In the nineteenth century, women were considered citizens of the United States but they had no political or legal rights. The development of these rights was greatly affected by the federal system in the United States, which provided multiple access points for women’s organizations to influence policy.
In order to organize for women’s legal and political rights, Lucretia Mott and Elizabeth Cady Stanton called the Seneca Falls Convention in 1848. As the movement continued, some in the movement supported a state-by-state approach to women’s suffrage rather than the U.S. constitutional amendment approach favored by Susan B. Anthony. In 1890 the factions merged into the National American Woman Suffrage Association (NAWSA), which made women’s suffrage its major goal.
Suffrage came first in western states and some cities and towns. Wyoming was the first state to grant female suffrage in 1889. There was also some change at the local level, and by 1890, 16 states granted women the right to vote in city or school board elections. Women’s suffrage came in Colorado in 1893, and in Utah and Idaho in 1896. These early victories were closely related to local conditions in the West, so they did not translate quickly into change in the East and South. The Colorado case seemed to most closely foreshadow the changes to come, as the campaign there relied on a coalition of reformist third parties that included the People’s and Prohibition Parties. Thousands of women joined these parties and became avid speakers and advocates for women’s rights.
The transition to the Progressive era brought a new outlook to politics; women were very involved in reform efforts such as the temperance movement and the push for women and children’s labor protections. Women were already organized at the local grassroots level through the growth of women’s clubs, which helped strengthen the suffrage movement by bringing in new members who saw suffrage as a way to advance the social reform objectives that seemed to many a natural extension of women’s role in the home.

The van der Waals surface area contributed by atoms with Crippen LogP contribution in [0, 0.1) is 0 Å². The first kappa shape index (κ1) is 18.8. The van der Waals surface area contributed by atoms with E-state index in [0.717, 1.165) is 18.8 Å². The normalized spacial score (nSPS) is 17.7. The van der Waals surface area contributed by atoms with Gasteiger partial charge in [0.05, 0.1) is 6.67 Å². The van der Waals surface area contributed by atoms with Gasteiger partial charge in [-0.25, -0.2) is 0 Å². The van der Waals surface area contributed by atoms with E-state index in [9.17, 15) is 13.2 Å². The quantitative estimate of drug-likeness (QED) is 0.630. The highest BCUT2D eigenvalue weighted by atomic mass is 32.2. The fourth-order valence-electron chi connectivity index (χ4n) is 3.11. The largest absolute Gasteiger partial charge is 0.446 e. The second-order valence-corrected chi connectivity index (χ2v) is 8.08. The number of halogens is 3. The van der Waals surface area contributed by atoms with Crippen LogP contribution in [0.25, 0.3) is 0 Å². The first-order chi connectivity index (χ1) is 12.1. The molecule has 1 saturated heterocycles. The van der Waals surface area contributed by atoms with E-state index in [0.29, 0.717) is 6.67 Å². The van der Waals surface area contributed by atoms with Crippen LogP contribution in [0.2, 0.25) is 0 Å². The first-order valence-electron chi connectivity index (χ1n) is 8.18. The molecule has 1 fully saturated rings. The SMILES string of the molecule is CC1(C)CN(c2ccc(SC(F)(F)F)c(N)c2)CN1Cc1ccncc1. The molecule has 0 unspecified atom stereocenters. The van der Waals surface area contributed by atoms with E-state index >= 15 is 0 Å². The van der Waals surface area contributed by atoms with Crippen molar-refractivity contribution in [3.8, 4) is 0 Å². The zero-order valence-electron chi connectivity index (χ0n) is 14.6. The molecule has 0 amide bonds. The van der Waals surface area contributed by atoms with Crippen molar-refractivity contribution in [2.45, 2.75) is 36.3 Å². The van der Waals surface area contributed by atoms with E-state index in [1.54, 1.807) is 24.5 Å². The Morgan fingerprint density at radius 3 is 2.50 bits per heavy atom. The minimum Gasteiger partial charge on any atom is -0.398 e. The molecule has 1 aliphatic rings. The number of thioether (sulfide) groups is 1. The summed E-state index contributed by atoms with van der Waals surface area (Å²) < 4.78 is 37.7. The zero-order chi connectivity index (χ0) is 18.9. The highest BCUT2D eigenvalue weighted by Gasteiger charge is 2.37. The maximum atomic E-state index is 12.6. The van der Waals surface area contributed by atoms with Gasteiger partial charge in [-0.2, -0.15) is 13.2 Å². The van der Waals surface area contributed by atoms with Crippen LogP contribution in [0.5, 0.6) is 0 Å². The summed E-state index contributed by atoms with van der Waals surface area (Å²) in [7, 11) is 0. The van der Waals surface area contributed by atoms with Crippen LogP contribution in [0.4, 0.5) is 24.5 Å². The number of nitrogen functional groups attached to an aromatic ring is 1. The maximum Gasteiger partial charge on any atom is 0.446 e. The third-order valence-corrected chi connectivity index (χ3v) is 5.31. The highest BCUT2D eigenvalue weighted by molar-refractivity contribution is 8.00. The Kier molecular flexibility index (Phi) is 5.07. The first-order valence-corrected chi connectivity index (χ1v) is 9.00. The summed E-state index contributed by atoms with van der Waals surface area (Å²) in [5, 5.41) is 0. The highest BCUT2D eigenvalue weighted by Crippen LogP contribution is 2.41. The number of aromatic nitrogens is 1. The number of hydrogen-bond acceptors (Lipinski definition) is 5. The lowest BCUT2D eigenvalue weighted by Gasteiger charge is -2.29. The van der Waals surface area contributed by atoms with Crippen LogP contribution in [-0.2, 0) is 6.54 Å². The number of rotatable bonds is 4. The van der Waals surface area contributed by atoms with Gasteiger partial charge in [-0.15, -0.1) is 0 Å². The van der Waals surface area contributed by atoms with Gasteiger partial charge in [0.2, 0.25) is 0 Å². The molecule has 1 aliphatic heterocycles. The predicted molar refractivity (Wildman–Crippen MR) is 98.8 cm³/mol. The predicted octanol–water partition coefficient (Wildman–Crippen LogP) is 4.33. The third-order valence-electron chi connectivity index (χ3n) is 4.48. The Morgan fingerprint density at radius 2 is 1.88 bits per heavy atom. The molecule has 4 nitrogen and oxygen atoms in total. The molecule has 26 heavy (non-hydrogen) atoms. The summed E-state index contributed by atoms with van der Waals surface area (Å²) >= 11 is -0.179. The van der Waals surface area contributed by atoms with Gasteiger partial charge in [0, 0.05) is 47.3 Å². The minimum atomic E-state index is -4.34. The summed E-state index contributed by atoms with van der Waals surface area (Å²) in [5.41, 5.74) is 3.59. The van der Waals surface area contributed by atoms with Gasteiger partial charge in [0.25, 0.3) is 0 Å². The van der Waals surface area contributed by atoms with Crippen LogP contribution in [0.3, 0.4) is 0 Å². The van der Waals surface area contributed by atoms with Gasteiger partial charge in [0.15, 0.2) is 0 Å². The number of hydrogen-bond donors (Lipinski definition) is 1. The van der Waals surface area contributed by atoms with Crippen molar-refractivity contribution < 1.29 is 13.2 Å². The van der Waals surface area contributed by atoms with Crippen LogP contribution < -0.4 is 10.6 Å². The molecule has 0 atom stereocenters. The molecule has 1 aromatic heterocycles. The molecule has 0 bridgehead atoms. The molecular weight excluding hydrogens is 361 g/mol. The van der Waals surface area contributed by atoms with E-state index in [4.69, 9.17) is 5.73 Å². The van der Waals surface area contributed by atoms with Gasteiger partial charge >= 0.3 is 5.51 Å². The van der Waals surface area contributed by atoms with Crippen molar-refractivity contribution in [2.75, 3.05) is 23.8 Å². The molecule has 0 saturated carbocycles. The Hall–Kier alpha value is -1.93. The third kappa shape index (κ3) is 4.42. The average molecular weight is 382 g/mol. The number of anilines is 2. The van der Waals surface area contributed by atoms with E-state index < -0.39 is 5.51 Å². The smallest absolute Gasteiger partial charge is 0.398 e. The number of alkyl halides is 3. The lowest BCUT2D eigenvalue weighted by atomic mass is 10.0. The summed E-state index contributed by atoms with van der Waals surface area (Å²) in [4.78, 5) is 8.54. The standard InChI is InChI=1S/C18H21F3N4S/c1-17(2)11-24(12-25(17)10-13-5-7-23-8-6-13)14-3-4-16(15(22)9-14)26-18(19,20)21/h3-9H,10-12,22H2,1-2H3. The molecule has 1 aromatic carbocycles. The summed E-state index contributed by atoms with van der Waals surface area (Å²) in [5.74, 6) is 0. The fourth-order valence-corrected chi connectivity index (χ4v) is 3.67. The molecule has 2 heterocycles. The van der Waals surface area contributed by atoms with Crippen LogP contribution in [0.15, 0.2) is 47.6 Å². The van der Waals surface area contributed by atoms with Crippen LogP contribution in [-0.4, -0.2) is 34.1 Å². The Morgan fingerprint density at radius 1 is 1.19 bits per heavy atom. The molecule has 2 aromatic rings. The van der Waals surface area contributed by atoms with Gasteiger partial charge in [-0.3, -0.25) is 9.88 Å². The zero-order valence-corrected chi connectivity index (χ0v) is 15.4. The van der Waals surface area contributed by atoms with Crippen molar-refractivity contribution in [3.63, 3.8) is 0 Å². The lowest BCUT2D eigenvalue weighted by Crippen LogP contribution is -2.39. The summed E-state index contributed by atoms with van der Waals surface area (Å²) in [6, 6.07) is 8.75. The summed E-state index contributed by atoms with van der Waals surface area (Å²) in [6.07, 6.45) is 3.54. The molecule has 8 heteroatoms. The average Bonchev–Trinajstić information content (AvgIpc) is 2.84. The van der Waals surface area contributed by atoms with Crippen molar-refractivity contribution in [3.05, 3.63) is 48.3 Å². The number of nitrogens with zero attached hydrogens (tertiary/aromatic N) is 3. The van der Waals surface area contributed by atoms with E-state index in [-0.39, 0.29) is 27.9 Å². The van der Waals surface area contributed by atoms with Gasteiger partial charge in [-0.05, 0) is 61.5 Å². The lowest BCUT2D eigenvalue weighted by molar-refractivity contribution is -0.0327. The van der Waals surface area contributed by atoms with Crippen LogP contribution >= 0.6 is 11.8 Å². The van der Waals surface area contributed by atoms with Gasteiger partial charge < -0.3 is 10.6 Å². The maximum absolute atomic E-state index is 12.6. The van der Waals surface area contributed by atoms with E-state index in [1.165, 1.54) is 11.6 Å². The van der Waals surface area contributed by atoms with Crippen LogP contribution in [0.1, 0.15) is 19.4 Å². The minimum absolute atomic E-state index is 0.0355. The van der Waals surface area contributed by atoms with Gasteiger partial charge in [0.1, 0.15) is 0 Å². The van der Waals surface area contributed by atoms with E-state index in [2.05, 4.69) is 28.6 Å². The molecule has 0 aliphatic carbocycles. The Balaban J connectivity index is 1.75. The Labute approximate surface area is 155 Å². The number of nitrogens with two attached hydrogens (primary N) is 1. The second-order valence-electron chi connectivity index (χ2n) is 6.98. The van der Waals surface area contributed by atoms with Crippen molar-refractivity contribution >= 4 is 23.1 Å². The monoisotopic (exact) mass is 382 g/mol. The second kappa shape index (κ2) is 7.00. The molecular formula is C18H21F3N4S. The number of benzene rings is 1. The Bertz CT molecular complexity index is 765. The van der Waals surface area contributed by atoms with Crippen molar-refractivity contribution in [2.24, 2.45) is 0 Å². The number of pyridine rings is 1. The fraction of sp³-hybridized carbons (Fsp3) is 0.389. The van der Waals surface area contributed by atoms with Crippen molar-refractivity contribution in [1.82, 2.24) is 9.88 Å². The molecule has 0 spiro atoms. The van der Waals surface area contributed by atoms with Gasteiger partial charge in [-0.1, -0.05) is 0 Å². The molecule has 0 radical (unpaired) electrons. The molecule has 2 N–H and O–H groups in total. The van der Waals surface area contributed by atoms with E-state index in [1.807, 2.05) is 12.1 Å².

NAWSA President Carrie Chapman Catt pursued a two-pronged “winning plan” beginning in 1912, which focused on winning suffrage at both the state and national levels. The NAWSA approach took advantage of the different points of access in a federal system by which interest groups can influence government policy—what Morton Grodzins called federalism’s “multiple cracks”—to promote women’s suffrage. Several more states in the East and Midwest passed suffrage between 1913 and 1917. Some states, however, were not close to granting women’s suffrage when the Nineteenth Amendment, which prohibited citizens from being prohibited from voting “on account of sex,” was adopted after Tennessee ratified the amendment.
Unlike the later unsuccessful Equal Rights Amendment (ERA) movement of the 1970s, the suffrage movement was strengthened by strong state and local grassroots organizations that were absent in the later ERA movement. Despite the ERA’s failure to pass, women’s legal rights were further expanded in the 1960s and 1970s through the National Organization for Women’s (NOW) efforts to compel the federal government to enforce the 1964 Civil Rights Act’s prohibition against sex discrimination. NOW also used a successful judicial strategy that prompted the Supreme Court to apply the Fourteenth Amendment’s Equal Protection Clause to gender cases and prevent states from engaging in gender discrimination in the case Reed v. Reed (1971). Protection against discriminatory state action was further expanded in Craig. v. Boren (1976).
Nancy E. McGlen, Karen O’Conner, Laura van Assendelft, and Wendy Gunther-Canada, Women, Politics and American Society, 3rd ed. (New York: Longman, 2004); and Sharon Hartman Storm, Women’s Rights (Westport, CT: Greenwood Press, 2004).
Maureen Rand Oakley
Last Updated: 2006